Kirsty Gunn has set herself a fearsome task. Writing about music, which lies at the heart of this "novel" (the quote marks are hers), is so difficult that almost everyone who tries, fails. And hers is a music which many find inaccessible, and some have never even heard of: the piobaireachd, the formal music of the Highland bagpipes. To take that, and to show us at its heart a love-song and a lullaby: she is a brave woman even to try.
The result isn't what you'd call a success; not even a qualified success. The result is a masterpiece. Gunn solves the problem she has set herself, not by writing about the music but, by some strange meticulous magic, writing within it.
Her story and the Céol Mòr - the Big Music of the title, grave, formal and intricate – inhabit each other. Rhythm and melody and the grace-notes at the heart of the piobaireachd echo back and forth with her gentle, moving narrative and glittering technical interpolations on the Great Music itself: who did it, how it's done, what it's about. We are not so much instructed as initiated.
The story itself is blurred, luminous, a tightly-disciplined poem as well as a set of variations upon a theme. It's uncertain who the narrator is, or whether this is a decorated history, or simply a fine instance of passing off fiction as documented fact in order to draw attention to its fictive slipperiness. There's a terrible temptation to find out, to check things on the internet, but to do so would be to miss the point. It would be like trying to understand Moby-Dick by swotting up flensing methodology and the Nantucket tide-tables.
The Big Music begins with a section headed Urlar: the "ground" or opening tune of piobaireachd, where it's a deceptively simple melodic figure. The urlar is echoed both in the rhythms and the import of her opening sentence: "The hills only come back the same: I don't mind..."
And there it is: John Sutherland, the (perhaps last) hereditary piper of the Grey House, walking into the Sutherland hills with a small child not his own, under his arm like the bag of his pipes. "He needs her for the tune..." That tune is his final composition, the Lament for Himself. His last word: the story of his life, in music. As we must all, in the end, lament for ourselves.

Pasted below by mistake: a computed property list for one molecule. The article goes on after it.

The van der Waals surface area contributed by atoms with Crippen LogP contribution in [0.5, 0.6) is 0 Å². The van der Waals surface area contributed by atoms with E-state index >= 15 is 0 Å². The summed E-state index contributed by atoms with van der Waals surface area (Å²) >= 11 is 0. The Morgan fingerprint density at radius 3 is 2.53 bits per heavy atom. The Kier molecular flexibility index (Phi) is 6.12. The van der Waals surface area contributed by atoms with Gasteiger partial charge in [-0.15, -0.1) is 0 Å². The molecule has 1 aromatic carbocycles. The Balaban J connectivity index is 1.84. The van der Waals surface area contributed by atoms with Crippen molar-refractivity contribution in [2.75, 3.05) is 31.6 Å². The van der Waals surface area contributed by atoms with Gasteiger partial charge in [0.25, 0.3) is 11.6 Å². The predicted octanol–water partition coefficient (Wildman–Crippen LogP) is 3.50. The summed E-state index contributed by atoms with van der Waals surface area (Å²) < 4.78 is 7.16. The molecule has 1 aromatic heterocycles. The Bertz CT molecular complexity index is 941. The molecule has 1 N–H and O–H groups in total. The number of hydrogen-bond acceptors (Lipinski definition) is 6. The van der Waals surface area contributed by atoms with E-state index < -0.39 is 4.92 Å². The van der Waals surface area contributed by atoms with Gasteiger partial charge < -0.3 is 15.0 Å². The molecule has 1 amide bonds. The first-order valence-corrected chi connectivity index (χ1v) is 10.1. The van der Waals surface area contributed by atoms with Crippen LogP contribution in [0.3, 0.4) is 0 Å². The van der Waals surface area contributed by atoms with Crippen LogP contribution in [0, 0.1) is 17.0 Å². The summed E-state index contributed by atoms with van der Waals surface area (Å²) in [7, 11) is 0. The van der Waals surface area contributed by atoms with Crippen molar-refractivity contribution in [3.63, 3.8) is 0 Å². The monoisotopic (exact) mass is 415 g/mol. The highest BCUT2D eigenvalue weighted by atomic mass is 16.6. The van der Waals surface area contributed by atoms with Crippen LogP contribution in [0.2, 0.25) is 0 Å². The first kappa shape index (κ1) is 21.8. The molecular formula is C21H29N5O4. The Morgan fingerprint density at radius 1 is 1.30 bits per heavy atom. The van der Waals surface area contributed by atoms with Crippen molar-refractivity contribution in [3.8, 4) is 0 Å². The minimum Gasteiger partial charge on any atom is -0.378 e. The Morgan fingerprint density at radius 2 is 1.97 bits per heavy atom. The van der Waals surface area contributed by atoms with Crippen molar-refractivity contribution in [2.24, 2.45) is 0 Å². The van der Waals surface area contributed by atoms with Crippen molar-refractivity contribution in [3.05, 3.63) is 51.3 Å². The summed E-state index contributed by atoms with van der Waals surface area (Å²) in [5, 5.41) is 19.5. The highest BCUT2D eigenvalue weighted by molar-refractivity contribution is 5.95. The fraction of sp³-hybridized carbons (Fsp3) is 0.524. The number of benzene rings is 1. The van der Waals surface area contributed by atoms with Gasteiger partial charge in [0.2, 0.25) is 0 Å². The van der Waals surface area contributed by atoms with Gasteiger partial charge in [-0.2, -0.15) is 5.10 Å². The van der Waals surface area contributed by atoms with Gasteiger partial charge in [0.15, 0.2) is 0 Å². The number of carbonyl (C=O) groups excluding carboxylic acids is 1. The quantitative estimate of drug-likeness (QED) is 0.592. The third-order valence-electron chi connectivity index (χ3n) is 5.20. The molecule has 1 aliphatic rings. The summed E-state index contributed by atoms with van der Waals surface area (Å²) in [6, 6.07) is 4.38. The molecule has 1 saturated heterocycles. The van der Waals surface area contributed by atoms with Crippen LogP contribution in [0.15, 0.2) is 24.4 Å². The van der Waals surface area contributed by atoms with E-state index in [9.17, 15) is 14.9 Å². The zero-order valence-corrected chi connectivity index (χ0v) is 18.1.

Even if you know nothing about the Big Music, the idea sends a shiver up the spine. Laments, summonings, salutes: these are the forms of the piobaireachd. Structurally, like the "novel" itself, they are a series of variations on the urlar. Because the pipes are always in tension with their endless lungs, their inability to articulate silence, they substitute the articulation of figure: complex clusters of grace notes, their time borrowed from the preceding note, so fast that they blur the ear as they land on the next note of the tune.
The Big Music has suffered at the hands of 18th-century Romanticism and of 19th-century Balmorality. The truth is that it is an intricate aesthetic system based on a centuries-old folk art, tunes handed down through the mnemonic singing called canntaireachd, or from teacher to student, "at the end of his chanter". As Gunn attributes to "the piper and composer RJC Gunn" (perhaps her father?), "this is the foundation of canntaireachd: the singing down of a tune, and often yes, a quiet and gentle singing. Remember, too, that one of the greatest piobaireachd ever written… is also a beautiful and very sad song. One hears the voice in it when it is well played."
He (or she) is speaking of the "Lament for the Children", written around 1650 by Padruig Mor MacCrimmon of Skye after seven of his eight sons died in what was probably a smallpox epidemic. I heard this once, played at sunset by a piper who I hadn't expected to hear when I pulled over to look at the map, pacing the flagstones of an old house by a loch: "Hard music. Hard on the piper. Hard on all of us."
But, also, hidden inside it, as there is hidden inside the book, is "a Lullaby... The smallest, gentlest song against the ground, against the broad and mindless hills like quietness set into the great layout of a tune."
I mentioned Moby-Dick earlier and there are similarities: the inter-grafting of desperately human stories against a grand harsh environment, with a magical series of variations and digressions on a single theme. Like a lullaby, the book hypnotises and tips over into sleep. In sleep it assembles itself into a deep and beautiful structure of love, loss and the irresistible continuity of music and time.
What's true? What's not? It doesn't matter. Some things certainly are "true", like The Kilberry Book of Céol Mòr – I have a copy – with such pieces as "The Desperate Battle", "King's Taxes", and "Unjust Incarceration". But whether or not Gunn's father was the piper "she" claims, I don't know. If he was, then she learned magic from the end of his chanter. The last variation is the "Crunluath a Mach": the last crown. Then the piper walks slowly away, returning to the beginning of his tune. I cannot think of a more entirely original, enchanting and enchanted book.Reuse content